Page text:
8. ^ http://www.guidetopharmacology.org/GRAC/ObjectDisplayForward?objectId=339
  9. ^ http://www.guidetopharmacology.org/GRAC/ObjectDisplayForward?objectId=339
  10. ^ http://www.guidetopharmacology.org/GRAC/ObjectDisplayForward?objectId=339
  11. ^ a b c Oguma T, Asano K, Ishizaka A (2008). "Role of prostaglandin D(2) and its receptors in the pathophysiology of asthma". Allergology International : Official Journal of the Japanese Society of Allergology. 57 (4): 307–12. doi:10.2332/allergolint.08-RAI-0033. PMID 18946232. 
  12. ^ a b c Ricciotti E, FitzGerald GA (2011). "Prostaglandins and inflammation". Arteriosclerosis, Thrombosis, and Vascular Biology. 31 (5): 986–1000. doi:10.1161/ATVBAHA.110.207449. PMC 3081099Freely accessible. PMID 21508345. 
  13. ^ a b Hohjoh H, Inazumi T, Tsuchiya S, Sugimoto Y (2014). "Prostanoid receptors and acute inflammation in skin". Biochimie. 107 Pt A: 78–81. doi:10.1016/j.biochi.2014.08.010. PMID 25179301. 
  14. ^ Roy SJ, Parent A, Gallant MA, de Brum-Fernandes AJ, Stanková J, Parent JL (2010). "Characterization of C-terminal tail determinants involved in CRTH2 receptor trafficking: identification of a recycling motif". European Journal of Pharmacology. 630 (1-3): 10–8. doi:10.1016/j.ejphar.2009.12.022. PMID 20035740. 
  15. ^ Korbecki J, Baranowska-Bosiacka I, Gutowska I, Chlubek D (2014). "Cyclooxygenase pathways". Acta Biochimica Polonica. 61 (4): 639–49. PMID 25343148. 
  16. ^ a b Claar D, Hartert TV, Peebles RS (2015). "The role of prostaglandins in allergic lung inflammation and asthma". Expert Review of Respiratory Medicine. 9 (1): 55–72. doi:10.1586/17476348.2015.992783. PMC 4380345Freely accessible. PMID 25541289. 
  17. ^ Matsuoka T, Narumiya S (2008). "The roles of prostanoids in infection and sickness behaviors". Journal of Infection and Chemotherapy : Official Journal of the Japan Society of Chemotherapy. 14 (4): 270–8. doi:10.1007/s10156-008-0622-3. PMID 18709530. 
  18. ^ Rossitto M, Ujjan S, Poulat F, Boizet-Bonhoure B (2015). "Multiple roles of the prostaglandin D2 signaling pathway in reproduction". Reproduction (Cambridge, England). 149 (1): R49–58. doi:10.1530/REP-14-0381. PMID 25269616. 
  19. ^ a b Cornejo-García JA, Perkins JR, Jurado-Escobar R, García-Martín E, Agúndez JA, Viguera E, Pérez-Sánchez N, Blanca-López N (2016). "Pharmacogenomics of Prostaglandin and Leukotriene Receptors". Frontiers in Pharmacology. 7: 316. doi:10.3389/fphar.2016.00316. PMC 5030812Freely accessible. PMID 27708579. 
  20. ^ Maeda Y, Hizawa N, Takahashi D, Fukui Y, Konno S, Nishimura M (2007). "Genetic impact of functional single nucleotide polymorphisms in the 3'-UTR region of the chemoattractant receptor expressed on Th2 cells (CRTH2) gene on asthma and atopy in a Japanese population". International Archives of Allergy and Immunology. 142 (1): 51–8. doi:10.1159/000095998. PMID 17016057.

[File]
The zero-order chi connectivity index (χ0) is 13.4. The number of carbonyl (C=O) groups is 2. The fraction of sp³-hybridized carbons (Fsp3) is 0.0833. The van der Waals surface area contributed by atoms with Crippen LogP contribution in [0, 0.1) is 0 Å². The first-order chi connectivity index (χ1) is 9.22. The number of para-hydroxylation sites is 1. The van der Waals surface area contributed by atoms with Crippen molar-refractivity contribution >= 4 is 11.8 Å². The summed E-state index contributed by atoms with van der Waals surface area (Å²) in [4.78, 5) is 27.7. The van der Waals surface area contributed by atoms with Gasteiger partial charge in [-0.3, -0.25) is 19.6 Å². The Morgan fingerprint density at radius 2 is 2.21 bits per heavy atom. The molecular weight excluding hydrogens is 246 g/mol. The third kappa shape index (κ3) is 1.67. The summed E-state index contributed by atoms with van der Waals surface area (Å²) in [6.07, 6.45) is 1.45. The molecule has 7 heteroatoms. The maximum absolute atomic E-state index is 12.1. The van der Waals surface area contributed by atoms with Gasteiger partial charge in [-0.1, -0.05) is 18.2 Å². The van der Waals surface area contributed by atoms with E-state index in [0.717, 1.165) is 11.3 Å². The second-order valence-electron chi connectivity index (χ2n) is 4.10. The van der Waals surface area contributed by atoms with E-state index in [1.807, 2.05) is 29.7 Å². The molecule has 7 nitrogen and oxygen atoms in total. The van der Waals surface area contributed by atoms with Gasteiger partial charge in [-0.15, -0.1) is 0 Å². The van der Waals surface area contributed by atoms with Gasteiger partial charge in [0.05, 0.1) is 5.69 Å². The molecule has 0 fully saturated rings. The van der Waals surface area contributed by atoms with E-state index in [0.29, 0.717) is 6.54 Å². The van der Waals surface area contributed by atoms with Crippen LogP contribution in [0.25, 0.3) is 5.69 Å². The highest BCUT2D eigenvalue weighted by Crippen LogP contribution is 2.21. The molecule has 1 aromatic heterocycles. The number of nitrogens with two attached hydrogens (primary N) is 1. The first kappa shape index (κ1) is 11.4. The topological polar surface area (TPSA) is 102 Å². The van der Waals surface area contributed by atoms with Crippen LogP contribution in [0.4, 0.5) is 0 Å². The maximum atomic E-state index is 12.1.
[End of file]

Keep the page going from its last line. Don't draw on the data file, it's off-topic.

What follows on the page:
21. ^ https://www.ncbi.nlm.nih.gov/gene/?term=RS11571288
  22. ^ Campos Alberto E, Maclean E, Davidson C, Palikhe NS, Storie J, Tse C, Brenner D, Mayers I, Vliagoftis H, El-Sohemy A, Cameron L (2012). "The single nucleotide polymorphism CRTh2 rs533116 is associated with allergic asthma and increased expression of CRTh2". Allergy. 67 (11): 1357–64. doi:10.1111/all.12003. PMID 22947041. 
  23. ^ Diamant Z, Sidharta PN, Singh D, O'Connor BJ, Zuiker R, Leaker BR, Silkey M, Dingemanse J (2014). "Setipiprant, a selective CRTH2 antagonist, reduces allergen-induced airway responses in allergic asthmatics". Clinical and Experimental Allergy : Journal of the British Society for Allergy and Clinical Immunology. 44 (8): 1044–52. doi:10.1111/cea.12357. PMID 24964348. 
  24. ^ Sidharta PN, Diamant Z, Dingemanse J (2014). "Single- and multiple-dose tolerability and pharmacokinetics of the CRTH2 antagonist setipiprant in healthy male subjects". Fundamental & Clinical Pharmacology. 28 (6): 690–9. doi:10.1111/fcp.12079. PMID 24734908. 
  25. ^ Norman P (2014). "Update on the status of DP2 receptor antagonists; from proof of concept through clinical failures to promising new drugs". Expert Opinion on Investigational Drugs. 23 (1): 55–66. doi:10.1517/13543784.2013.839658. PMID 24073896. 
  26. ^ Oliver ET, Sterba PM, Devine K, Vonakis BM, Saini SS (2016). "Altered expression of chemoattractant receptor-homologous molecule expressed on T(H)2 cells on blood basophils and eosinophils in patients with chronic spontaneous urticaria". The Journal of Allergy and Clinical Immunology. 137 (1): 304–6. doi:10.1016/j.jaci.2015.06.004. PMID 26194547. 
  27. ^ https://clinicaltrials.gov/ct2/show/NCT02031679?term=prostaglandin+D2+receptor+2&rank=6
  28. ^ https://clinicaltrials.gov/ct2/show/study/NCT00784732?term=prostaglandin+D2+receptor+2&rank=7
  29. ^ https://clinicaltrials.gov/ct2/show/NCT02660489?term=prostaglandin+D2+receptor+2&rank=2
  30. ^ Garza LA, Liu Y, Yang Z, Alagesan B, Lawson JA, Norberg SM, Loy DE, Zhao T, Blatt HB, Stanton DC, Carrasco L, Ahluwalia G, Fischer SM, FitzGerald GA, Cotsarelis G (March 2012). "Prostaglandin D2 inhibits hair growth and is elevated in bald scalp of men with androgenetic alopecia". Science Translational Medicine. 4 (126): 126ra34. doi:10.1126/scitranslmed.3003122. PMC 3319975Freely accessible. PMID 22440736.